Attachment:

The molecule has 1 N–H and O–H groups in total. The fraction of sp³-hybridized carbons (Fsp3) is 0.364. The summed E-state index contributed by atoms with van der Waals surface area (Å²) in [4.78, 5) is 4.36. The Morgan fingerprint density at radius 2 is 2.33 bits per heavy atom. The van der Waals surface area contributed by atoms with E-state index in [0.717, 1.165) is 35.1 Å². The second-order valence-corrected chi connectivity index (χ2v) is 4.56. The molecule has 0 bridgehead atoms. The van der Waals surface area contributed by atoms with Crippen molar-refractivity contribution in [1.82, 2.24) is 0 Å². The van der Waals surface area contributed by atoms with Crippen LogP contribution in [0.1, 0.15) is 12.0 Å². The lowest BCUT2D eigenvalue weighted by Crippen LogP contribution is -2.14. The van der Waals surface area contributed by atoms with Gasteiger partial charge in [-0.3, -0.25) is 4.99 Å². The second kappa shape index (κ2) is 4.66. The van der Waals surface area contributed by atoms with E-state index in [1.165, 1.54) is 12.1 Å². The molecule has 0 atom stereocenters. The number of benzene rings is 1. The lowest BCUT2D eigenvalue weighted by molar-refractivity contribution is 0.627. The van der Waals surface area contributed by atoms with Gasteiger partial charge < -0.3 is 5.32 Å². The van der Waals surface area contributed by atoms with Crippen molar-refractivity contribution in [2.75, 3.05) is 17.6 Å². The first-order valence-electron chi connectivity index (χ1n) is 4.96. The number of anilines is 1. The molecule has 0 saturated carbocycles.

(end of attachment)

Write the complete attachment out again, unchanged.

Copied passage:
The molecule has 1 N–H and O–H groups in total. The fraction of sp³-hybridized carbons (Fsp3) is 0.364. The summed E-state index contributed by atoms with van der Waals surface area (Å²) in [4.78, 5) is 4.36. The Morgan fingerprint density at radius 2 is 2.33 bits per heavy atom. The van der Waals surface area contributed by atoms with E-state index in [0.717, 1.165) is 35.1 Å². The second-order valence-corrected chi connectivity index (χ2v) is 4.56. The molecule has 0 bridgehead atoms. The van der Waals surface area contributed by atoms with Crippen molar-refractivity contribution in [1.82, 2.24) is 0 Å². The van der Waals surface area contributed by atoms with Crippen LogP contribution in [0.1, 0.15) is 12.0 Å². The lowest BCUT2D eigenvalue weighted by Crippen LogP contribution is -2.14. The van der Waals surface area contributed by atoms with Gasteiger partial charge in [-0.3, -0.25) is 4.99 Å². The second kappa shape index (κ2) is 4.66. The van der Waals surface area contributed by atoms with E-state index in [1.165, 1.54) is 12.1 Å². The molecule has 0 atom stereocenters. The number of benzene rings is 1. The lowest BCUT2D eigenvalue weighted by molar-refractivity contribution is 0.627. The van der Waals surface area contributed by atoms with Gasteiger partial charge < -0.3 is 5.32 Å². The van der Waals surface area contributed by atoms with Crippen molar-refractivity contribution in [2.75, 3.05) is 17.6 Å². The first-order valence-electron chi connectivity index (χ1n) is 4.96. The number of anilines is 1. The molecule has 0 saturated carbocycles.